Social Policy and Development Programme Paper 6: Breaking the Mould: An Institutionalist Political Economy Alternative to the Neoliberal Theory of the Market and the State
24 Aug 2001
In this paper, the author critically examines the neoliberal discourse on reducing the role of the state, and proposes—as an alternative—an institutionalist political economy (IPE). He demonstrates that IPE, which is a theoretical framework that takes the role of politics and institutions seriously, can overcome neoliberal limitations.
Neoliberalism has fundamental limitations that stem, first of all, from the very way it sees the market, the state and institutions, and, second, from the way it underestimates their interrelationships. The study addresses four main aspects of neoliberalism: the definition of "free market"; the definition and implications of "market failure"; the assumption of "market primacy" (the view that the market is prior to other institutions, including the state); and the analysis of politics.
The author claims that neoliberal markets are institutionally very under-specified, and that a fuller institutional specification is required. Emphasizing the institutional nature of the market, he argues, requires bringing politics into the analysis of the market. This is because markets are political constructs, in the sense that institutions that embody rights and obligations define them, whose legitimacy is determined by politics.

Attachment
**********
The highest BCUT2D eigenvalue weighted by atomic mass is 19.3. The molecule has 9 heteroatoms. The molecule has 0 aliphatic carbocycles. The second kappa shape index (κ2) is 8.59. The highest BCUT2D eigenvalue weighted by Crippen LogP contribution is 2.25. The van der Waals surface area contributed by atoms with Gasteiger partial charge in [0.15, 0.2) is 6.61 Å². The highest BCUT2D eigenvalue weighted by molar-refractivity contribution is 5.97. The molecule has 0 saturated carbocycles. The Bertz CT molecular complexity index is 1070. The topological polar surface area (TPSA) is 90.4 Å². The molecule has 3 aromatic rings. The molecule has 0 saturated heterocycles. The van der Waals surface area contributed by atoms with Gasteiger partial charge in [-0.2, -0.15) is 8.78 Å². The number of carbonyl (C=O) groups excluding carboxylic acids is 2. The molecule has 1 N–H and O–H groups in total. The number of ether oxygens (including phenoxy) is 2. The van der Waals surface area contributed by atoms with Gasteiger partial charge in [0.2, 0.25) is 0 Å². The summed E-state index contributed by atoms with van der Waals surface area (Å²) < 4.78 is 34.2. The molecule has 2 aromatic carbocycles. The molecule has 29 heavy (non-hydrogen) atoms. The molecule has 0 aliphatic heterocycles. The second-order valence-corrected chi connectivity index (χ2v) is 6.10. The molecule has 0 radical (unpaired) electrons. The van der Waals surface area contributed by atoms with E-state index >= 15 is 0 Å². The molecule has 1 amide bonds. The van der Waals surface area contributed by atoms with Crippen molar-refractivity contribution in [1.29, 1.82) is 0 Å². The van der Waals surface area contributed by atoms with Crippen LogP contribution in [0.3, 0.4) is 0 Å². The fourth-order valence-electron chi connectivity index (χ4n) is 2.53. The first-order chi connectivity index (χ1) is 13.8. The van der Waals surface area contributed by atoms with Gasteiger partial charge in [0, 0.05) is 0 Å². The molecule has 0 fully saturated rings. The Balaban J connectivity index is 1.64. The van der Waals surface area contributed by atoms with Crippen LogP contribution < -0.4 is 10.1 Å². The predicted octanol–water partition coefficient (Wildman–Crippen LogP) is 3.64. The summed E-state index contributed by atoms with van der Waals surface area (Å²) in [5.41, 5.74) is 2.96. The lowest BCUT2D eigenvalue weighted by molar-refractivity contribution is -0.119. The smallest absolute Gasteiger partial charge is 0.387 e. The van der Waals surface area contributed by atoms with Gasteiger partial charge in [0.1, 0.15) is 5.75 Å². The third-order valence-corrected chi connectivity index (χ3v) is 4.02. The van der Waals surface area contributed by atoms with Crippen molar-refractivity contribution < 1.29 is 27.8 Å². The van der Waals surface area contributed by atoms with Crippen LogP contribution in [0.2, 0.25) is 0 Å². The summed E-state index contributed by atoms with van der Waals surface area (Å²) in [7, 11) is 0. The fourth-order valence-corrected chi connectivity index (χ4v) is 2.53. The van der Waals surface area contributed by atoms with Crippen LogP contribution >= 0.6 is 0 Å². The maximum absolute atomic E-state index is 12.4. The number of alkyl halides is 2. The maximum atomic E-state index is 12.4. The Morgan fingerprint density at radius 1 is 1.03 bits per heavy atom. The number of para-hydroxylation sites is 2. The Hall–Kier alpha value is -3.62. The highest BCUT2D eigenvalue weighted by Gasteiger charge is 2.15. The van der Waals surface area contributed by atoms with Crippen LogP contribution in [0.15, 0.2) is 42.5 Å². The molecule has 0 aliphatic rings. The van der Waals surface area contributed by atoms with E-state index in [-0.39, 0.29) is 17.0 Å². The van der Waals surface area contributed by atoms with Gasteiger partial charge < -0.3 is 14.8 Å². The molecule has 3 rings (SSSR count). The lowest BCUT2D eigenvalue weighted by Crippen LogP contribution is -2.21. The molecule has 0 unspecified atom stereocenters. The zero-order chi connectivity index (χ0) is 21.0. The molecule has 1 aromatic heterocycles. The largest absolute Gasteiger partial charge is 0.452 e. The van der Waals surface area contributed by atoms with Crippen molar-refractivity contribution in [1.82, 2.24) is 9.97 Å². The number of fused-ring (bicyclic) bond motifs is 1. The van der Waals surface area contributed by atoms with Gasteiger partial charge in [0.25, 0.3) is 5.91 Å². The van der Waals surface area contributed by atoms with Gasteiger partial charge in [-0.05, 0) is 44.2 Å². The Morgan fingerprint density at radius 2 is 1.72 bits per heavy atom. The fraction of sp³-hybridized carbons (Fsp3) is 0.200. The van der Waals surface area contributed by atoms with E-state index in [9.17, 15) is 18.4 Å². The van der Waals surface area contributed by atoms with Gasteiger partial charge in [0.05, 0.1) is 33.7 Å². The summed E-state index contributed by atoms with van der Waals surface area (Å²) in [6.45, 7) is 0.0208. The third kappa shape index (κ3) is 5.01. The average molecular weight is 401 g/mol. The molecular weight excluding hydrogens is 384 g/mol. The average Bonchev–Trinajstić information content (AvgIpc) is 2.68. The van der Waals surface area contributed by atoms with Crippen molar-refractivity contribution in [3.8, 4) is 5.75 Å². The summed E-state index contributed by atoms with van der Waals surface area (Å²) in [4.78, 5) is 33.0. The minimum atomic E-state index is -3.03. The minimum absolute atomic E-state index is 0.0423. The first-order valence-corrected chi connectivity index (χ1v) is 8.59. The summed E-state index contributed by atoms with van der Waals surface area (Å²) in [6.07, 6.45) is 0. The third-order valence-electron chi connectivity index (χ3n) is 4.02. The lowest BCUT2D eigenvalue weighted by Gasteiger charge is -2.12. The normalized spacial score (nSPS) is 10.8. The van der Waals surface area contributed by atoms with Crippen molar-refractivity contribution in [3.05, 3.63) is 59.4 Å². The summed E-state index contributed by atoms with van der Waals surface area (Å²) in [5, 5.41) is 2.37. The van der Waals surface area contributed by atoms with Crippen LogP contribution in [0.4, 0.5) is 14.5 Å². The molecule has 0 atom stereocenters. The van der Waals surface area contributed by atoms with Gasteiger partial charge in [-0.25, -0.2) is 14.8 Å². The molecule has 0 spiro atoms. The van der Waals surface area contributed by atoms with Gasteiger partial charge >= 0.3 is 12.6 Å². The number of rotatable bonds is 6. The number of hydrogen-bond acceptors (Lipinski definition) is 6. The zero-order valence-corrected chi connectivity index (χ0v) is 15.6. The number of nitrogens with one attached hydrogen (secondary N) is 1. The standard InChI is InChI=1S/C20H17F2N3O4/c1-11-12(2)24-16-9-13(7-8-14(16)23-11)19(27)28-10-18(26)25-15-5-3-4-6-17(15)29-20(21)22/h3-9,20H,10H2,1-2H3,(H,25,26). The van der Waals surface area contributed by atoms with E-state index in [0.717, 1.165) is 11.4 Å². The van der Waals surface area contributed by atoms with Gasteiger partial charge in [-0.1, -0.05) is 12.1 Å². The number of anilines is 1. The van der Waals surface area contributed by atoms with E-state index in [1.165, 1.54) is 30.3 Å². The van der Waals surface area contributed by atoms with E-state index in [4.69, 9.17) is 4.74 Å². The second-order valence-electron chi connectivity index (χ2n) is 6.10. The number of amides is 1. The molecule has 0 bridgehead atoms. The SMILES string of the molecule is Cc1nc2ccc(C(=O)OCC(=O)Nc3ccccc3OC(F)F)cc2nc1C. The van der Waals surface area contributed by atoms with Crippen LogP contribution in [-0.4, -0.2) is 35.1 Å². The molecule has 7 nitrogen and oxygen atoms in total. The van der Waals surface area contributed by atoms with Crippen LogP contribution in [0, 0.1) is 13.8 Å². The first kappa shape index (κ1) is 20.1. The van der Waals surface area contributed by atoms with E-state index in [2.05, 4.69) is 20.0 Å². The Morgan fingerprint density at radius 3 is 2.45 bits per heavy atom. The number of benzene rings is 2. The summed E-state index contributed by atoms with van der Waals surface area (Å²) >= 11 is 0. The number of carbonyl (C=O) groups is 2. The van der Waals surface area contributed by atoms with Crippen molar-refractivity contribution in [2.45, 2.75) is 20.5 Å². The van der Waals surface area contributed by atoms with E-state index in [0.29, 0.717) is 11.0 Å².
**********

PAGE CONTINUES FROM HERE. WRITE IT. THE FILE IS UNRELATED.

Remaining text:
The author argues against the generally held assumption that individuals have pre-formed motivations that are selfish. He states, individual motivations are fundamentally formed by institutions. Especially in the public sphere of the state, where non-selfish values are institutionally emphasized and actors thus internalize many such values, it is important to recognize the limits to self-seeking behaviour and the influence of institutions on individuals.
The author questions the neoliberal claim that politics inevitably corrupts the market. Not only are markets themselves political constructs, he argues, but the neoliberal notion of the "uncorrupted" market is based on a particular set of political beliefs that cannot claim superiority over other sets of political beliefs.
IPE is a "political economy" approach because, like the neoliberal analysis, it puts emphasis on the role of political factors in determining state policy. However, the political economy of IPE goes much further than its neoliberal counterpart in that it emphasizes the fundamentally political nature of the market and applies the political economy logic to the analysis of the market.
With this paper, the author hopes to break the mould of current debate on the role of the state, which is set by the very powerful and informative, but fundamentally flawed and misleading, discourse of Neoliberalism.
Ha-Joon Chang is the Assistant Director of Development Studies, Faculty of Economics and Politics, University of Cambridge, UK.
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